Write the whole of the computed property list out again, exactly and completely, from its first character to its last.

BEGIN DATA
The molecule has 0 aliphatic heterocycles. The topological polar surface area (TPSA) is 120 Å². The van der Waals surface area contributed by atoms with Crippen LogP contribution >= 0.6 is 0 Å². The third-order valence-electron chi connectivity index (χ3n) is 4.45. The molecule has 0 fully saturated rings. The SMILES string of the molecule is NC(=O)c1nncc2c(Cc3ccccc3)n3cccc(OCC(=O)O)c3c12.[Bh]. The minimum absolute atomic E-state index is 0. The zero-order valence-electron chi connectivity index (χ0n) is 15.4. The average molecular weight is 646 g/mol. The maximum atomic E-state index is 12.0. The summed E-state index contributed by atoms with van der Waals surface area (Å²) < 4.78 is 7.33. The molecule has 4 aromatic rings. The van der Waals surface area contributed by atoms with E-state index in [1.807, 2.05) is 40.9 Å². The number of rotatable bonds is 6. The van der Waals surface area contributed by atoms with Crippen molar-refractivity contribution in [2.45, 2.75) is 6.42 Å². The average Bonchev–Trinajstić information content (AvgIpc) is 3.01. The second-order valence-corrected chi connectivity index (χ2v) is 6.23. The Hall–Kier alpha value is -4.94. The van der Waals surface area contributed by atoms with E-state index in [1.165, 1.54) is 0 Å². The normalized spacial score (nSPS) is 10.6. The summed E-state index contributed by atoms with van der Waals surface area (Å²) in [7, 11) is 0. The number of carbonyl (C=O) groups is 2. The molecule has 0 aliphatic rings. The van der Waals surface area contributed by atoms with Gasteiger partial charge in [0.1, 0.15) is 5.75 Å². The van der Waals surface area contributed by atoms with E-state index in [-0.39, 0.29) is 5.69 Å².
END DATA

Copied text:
The molecule has 0 aliphatic heterocycles. The topological polar surface area (TPSA) is 120 Å². The van der Waals surface area contributed by atoms with Crippen LogP contribution >= 0.6 is 0 Å². The third-order valence-electron chi connectivity index (χ3n) is 4.45. The molecule has 0 fully saturated rings. The SMILES string of the molecule is NC(=O)c1nncc2c(Cc3ccccc3)n3cccc(OCC(=O)O)c3c12.[Bh]. The minimum absolute atomic E-state index is 0. The zero-order valence-electron chi connectivity index (χ0n) is 15.4. The average molecular weight is 646 g/mol. The maximum atomic E-state index is 12.0. The summed E-state index contributed by atoms with van der Waals surface area (Å²) < 4.78 is 7.33. The molecule has 4 aromatic rings. The van der Waals surface area contributed by atoms with E-state index in [1.807, 2.05) is 40.9 Å². The number of rotatable bonds is 6. The van der Waals surface area contributed by atoms with Crippen molar-refractivity contribution in [2.45, 2.75) is 6.42 Å². The average Bonchev–Trinajstić information content (AvgIpc) is 3.01. The second-order valence-corrected chi connectivity index (χ2v) is 6.23. The Hall–Kier alpha value is -4.94. The van der Waals surface area contributed by atoms with E-state index in [1.165, 1.54) is 0 Å². The normalized spacial score (nSPS) is 10.6. The summed E-state index contributed by atoms with van der Waals surface area (Å²) in [7, 11) is 0. The number of carbonyl (C=O) groups is 2. The molecule has 0 aliphatic rings. The van der Waals surface area contributed by atoms with Gasteiger partial charge in [0.1, 0.15) is 5.75 Å². The van der Waals surface area contributed by atoms with E-state index in [-0.39, 0.29) is 5.69 Å².